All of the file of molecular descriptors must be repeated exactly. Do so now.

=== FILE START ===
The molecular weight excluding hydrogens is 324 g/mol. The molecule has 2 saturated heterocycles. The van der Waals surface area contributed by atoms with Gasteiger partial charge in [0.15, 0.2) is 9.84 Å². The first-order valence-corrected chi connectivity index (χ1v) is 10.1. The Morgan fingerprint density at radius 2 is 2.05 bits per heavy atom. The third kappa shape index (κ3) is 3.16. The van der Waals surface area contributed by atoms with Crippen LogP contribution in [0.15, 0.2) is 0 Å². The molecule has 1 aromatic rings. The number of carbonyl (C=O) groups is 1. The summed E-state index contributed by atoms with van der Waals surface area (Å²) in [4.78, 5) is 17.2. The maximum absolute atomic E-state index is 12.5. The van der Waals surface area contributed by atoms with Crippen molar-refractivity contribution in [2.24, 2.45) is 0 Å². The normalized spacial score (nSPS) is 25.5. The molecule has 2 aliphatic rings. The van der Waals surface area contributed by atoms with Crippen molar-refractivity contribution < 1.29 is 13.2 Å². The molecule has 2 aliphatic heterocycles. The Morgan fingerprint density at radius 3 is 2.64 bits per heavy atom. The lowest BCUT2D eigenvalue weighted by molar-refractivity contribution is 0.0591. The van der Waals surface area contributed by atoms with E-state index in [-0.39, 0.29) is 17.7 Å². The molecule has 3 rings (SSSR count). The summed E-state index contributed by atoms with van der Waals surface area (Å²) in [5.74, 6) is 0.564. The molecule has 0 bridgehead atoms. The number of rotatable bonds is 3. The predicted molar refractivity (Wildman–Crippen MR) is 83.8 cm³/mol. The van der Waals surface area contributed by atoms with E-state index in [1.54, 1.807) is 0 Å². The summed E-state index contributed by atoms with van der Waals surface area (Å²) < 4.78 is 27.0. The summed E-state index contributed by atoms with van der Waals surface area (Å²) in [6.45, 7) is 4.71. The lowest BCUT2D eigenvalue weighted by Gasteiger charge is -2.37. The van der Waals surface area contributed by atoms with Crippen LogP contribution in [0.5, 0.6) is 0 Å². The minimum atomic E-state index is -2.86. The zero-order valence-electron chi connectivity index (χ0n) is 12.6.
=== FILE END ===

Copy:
The molecular weight excluding hydrogens is 324 g/mol. The molecule has 2 saturated heterocycles. The van der Waals surface area contributed by atoms with Gasteiger partial charge in [0.15, 0.2) is 9.84 Å². The first-order valence-corrected chi connectivity index (χ1v) is 10.1. The Morgan fingerprint density at radius 2 is 2.05 bits per heavy atom. The third kappa shape index (κ3) is 3.16. The van der Waals surface area contributed by atoms with Crippen LogP contribution in [0.15, 0.2) is 0 Å². The molecule has 1 aromatic rings. The number of carbonyl (C=O) groups is 1. The summed E-state index contributed by atoms with van der Waals surface area (Å²) in [4.78, 5) is 17.2. The maximum absolute atomic E-state index is 12.5. The van der Waals surface area contributed by atoms with Crippen molar-refractivity contribution in [2.24, 2.45) is 0 Å². The normalized spacial score (nSPS) is 25.5. The molecule has 2 aliphatic rings. The van der Waals surface area contributed by atoms with Crippen molar-refractivity contribution < 1.29 is 13.2 Å². The molecule has 2 aliphatic heterocycles. The Morgan fingerprint density at radius 3 is 2.64 bits per heavy atom. The lowest BCUT2D eigenvalue weighted by molar-refractivity contribution is 0.0591. The van der Waals surface area contributed by atoms with E-state index in [-0.39, 0.29) is 17.7 Å². The molecule has 3 rings (SSSR count). The summed E-state index contributed by atoms with van der Waals surface area (Å²) in [5.74, 6) is 0.564. The molecule has 0 bridgehead atoms. The number of rotatable bonds is 3. The predicted molar refractivity (Wildman–Crippen MR) is 83.8 cm³/mol. The van der Waals surface area contributed by atoms with E-state index in [1.54, 1.807) is 0 Å². The summed E-state index contributed by atoms with van der Waals surface area (Å²) < 4.78 is 27.0. The summed E-state index contributed by atoms with van der Waals surface area (Å²) in [6.45, 7) is 4.71. The lowest BCUT2D eigenvalue weighted by Gasteiger charge is -2.37. The van der Waals surface area contributed by atoms with Crippen LogP contribution in [0.5, 0.6) is 0 Å². The minimum atomic E-state index is -2.86. The zero-order valence-electron chi connectivity index (χ0n) is 12.6.